For 50 years, it has been a staple in the Little Havana community for delicious Cuban food, cafecito and conversation.
The famed Versailles Restaurant celebrates its 50th anniversary Wednesday. The location along Southwest 8th Street and 36th Avenue in Miami has been a magnet for celebrations and high-profile politicians running for office.
The family run business opened its doors in 1971 by Felipe Valls Sr. To honor the major milestone, some of the restaurant's menu items were priced back to how it was 50 years ago. Cafecito was 20 cents, medianoche sandwiches $1.10 and a palomilla steak was $3.25.
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"Thank you so much for making Versailles your home to making it what it represents for the Cuban community, the Latin community," said current owner and Valls' son, Felipe Jr. "It is something that you have created."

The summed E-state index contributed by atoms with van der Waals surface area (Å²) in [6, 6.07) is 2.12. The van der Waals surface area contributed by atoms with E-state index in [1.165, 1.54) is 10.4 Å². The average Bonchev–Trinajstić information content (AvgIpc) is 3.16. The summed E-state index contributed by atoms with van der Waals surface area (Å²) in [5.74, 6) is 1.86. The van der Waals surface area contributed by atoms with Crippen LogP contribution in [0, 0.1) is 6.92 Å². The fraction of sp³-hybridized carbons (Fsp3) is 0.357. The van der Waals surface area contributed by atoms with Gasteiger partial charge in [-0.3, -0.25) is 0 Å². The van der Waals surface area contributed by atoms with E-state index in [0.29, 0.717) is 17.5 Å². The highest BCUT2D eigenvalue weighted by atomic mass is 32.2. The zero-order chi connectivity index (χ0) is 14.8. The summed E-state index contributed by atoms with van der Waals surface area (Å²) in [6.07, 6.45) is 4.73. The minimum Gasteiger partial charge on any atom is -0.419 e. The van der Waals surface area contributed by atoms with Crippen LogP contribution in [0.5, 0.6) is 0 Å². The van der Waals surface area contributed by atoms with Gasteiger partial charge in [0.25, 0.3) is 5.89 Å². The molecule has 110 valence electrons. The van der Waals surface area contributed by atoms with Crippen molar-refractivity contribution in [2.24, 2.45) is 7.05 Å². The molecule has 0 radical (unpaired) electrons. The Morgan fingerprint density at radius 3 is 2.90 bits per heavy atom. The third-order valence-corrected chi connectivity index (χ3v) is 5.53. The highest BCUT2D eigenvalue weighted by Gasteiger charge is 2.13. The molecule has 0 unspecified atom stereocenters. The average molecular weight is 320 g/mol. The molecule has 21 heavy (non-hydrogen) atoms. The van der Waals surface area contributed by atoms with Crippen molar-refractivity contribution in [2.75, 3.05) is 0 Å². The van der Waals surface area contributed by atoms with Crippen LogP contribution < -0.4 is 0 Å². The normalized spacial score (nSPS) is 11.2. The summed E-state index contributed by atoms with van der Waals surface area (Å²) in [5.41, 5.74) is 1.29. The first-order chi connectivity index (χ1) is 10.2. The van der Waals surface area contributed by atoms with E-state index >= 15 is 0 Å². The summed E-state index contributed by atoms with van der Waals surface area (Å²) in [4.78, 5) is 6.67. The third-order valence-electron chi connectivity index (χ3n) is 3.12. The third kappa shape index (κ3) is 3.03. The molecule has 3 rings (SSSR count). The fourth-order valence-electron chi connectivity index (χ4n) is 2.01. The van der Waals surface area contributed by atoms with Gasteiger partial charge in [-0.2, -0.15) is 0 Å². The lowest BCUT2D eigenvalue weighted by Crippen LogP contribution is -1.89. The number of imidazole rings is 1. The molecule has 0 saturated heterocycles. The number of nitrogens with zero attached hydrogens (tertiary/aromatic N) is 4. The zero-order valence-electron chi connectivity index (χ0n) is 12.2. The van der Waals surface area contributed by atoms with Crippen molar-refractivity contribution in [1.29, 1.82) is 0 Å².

Valls and his daughters have continued the tradition of making the location and meeting spot in the community and an unofficial town square for Miami's Little Havana community.
"It just feels like home," said customer Mary Ann Ruiz. "It feels like you are visiting with your abuelita or tío or whoever."
The restaurant has welcomed high-profile politicians, both Democrats and Republicans, looking to sway voters in the community.
"If you ever run for Governor or run for the Senate, it’s a great place to come because you get to see a lot of the people that support you," said current U.S. Senator and former Florida Gov. Rick Scott. "And you get a lot of advice. I’ve gotten a lot of advice getting a cortadito."
The restaurant and bakery are open from 8 a.m. to midnight Monday through Thursday and 8 a.m. to 1 a.m. on Friday and Saturday. It opens from 9 a.m. to midnight on Sunday.